Avery has been writing about group dynamics, which is a subject that I've put some thought into. I've always been interested in how to get people to do things that are good for them: whether it's getting kids to eat broccoli, or getting friends to invest in RRSPs.
After a while, I sort of gave up on direct coercion; that almost never works well in the end. What you basically have to do is get people to think of these things for themselves, and then they will be happy to do them.
How does this factor into Avery's dilemma of organisational messiness? Let's examine his argument, as challenged:
He's correct in asserting that one person can only do a certain amount of work. That's why groups of people can accomplish tasks no single person could ever manage in a lifetime. There are plenty of examples where co-operation has led to Great Works.
I have to agree with tying responsibility to power. Responsibilty for something you have no control over is just a way of shifting blame. And I'll even give Avery the premise that only one person should be responsible for any one thing, because otherwise the communications overhead will result in some responsibilities being unfulfilled.
But the conclusions he begins to draw are a little weird. These are not if-and-only-if statements.
If we work together to solve large problems (Limited Energy), and only one person can be responsible for a particular outcome (Exclusivity), and the person responsible for an outcome has to have power to control that outcome (Balance), then a logical conclusion is this: for any large problem, a single person must have final responsibility to tell other people on the project what to do, and the power to enforce his decision.
That's quite a leap to get to. A far more reasonable conclusion is: a single person must have the power to determine what contributed work is used, and what work is thrown away. And Avery realises this, because nobody really has true power to tell someone what to do.
This messes up our nice, clean system. Quantization says you can't give someone power over someone else's actions. Balance says you can't give someone responsibility for someone else's actions if you can't give them the power too. Exclusivity says, in that case, that your manager has no power at all. The reason we wanted him to have power was because Limited Energy says he can't do it all himself, and Exclusivity says only a single person must be held responsible for the overall result.
So how do successful managers convince people to assemble large projects? Because it is possible, and often desirable, to acquiesce to someone with a bigger picture. But a hierarchy that subjugates people causes them to malfunction, because they will rebel. And co-operatives often lead to in-fighting because people believe nobody should be permanently in charge.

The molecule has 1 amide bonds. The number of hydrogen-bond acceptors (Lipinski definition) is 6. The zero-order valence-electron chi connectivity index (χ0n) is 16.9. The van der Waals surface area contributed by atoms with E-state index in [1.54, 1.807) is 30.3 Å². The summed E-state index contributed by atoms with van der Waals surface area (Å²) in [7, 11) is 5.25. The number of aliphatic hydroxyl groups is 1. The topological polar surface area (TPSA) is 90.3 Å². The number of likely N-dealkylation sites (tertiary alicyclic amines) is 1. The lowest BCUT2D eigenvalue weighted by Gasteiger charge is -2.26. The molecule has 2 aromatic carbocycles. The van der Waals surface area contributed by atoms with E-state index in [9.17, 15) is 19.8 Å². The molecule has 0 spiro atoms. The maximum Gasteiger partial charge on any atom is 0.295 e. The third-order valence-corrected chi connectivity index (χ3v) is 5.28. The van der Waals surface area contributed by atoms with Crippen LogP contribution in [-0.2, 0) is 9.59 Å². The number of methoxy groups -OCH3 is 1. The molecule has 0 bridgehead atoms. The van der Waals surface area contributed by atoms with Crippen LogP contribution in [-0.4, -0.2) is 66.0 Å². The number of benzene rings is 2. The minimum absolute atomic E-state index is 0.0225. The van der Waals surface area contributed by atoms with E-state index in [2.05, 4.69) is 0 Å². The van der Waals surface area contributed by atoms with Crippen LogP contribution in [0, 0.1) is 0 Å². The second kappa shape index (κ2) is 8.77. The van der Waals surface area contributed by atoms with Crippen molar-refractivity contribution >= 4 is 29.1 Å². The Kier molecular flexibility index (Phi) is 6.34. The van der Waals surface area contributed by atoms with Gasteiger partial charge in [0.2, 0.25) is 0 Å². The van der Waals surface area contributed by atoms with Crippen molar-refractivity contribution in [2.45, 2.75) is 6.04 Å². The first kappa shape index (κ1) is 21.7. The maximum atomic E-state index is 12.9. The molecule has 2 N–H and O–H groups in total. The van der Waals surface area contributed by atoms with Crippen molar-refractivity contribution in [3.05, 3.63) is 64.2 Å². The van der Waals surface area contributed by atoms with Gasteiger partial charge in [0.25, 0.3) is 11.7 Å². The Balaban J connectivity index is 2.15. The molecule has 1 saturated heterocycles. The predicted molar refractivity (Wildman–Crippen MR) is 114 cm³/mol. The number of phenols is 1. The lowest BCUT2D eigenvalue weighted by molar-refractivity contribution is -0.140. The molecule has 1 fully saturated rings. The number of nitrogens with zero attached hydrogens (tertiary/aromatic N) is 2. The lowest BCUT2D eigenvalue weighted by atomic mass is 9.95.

Which is why I'm enamoured in so-called communities of interest. Where people with similar goals get together to co-operate towards a common outcome. It seems on the surface to be a dysfunctional co-operative, where people argue about things endlessly. People join and people quit, and there's rarely any overall stability. If you look a little deeper, you'll notice that there is typically a stable core of people making decisions. Not just technical decisions, but also social decisions. Oft-times they are difficult and unpleasant ones. And these decisions are respected! So underneath, it looks like a hierarchy. Why do they work this way? Because this core group has proven itself to make good decisions before. If they didn't, people would just stop listening to them.
If you look at business books that tell you how to be a successful manager, you'll notice plenty of "case studies" or anecdotes about how the best managers stay out of the way of their charges. Moreover, they talk about how they try very hard to remove obsticles to work, so that the team can get around to doing the things it should be doing, instead of being distracted all the time. Often, the team delegates unpleasant decisions or tasks to this manager that the manager is good at doing, or doesn't hate doing. Which basically sounds a lot like what communities of interest do spontaneously.
So the pattern I see is that real power is always handed from bottom-up, although most organisations try to wield arbitrary power from top-down. Leading to the inevitable clash between "lowly employees" and "upper management." Because "upper management" has lost, or never had, 天命. Typically, these things turn nasty. Because the true power is always in the employees' hands, and the only thing upper management can do is throw away this power through firings. This is not completely wise, because it hurts both the employee and the organization; if it didn't, unions would be mostly powerless.
Now, I have to be careful here, because I don't want to be arguing for the tyranny of the majority. It is very easy for people who don't have global information to make very good local optimisations that just suck for a large organisation. You see this in large companies where "the left hand doesn't know what the right hand is doing." So what is the correct thing to do?
I'm not really sure, but at minimum, it is obvious that all levels of management must be built on top of a stable foundation of trust. The people being managed need to be able to trust that more global decisions are being made to further the collective goal. If this trust is created and is maintained, it is possible to magically raise the amount of energy a person can direct, because it is seen as a useful end. This is why charismatic leaders are so effective at organising huge movements: they convince people that their goal is laudable and people work towards it because they trust their leader's direction.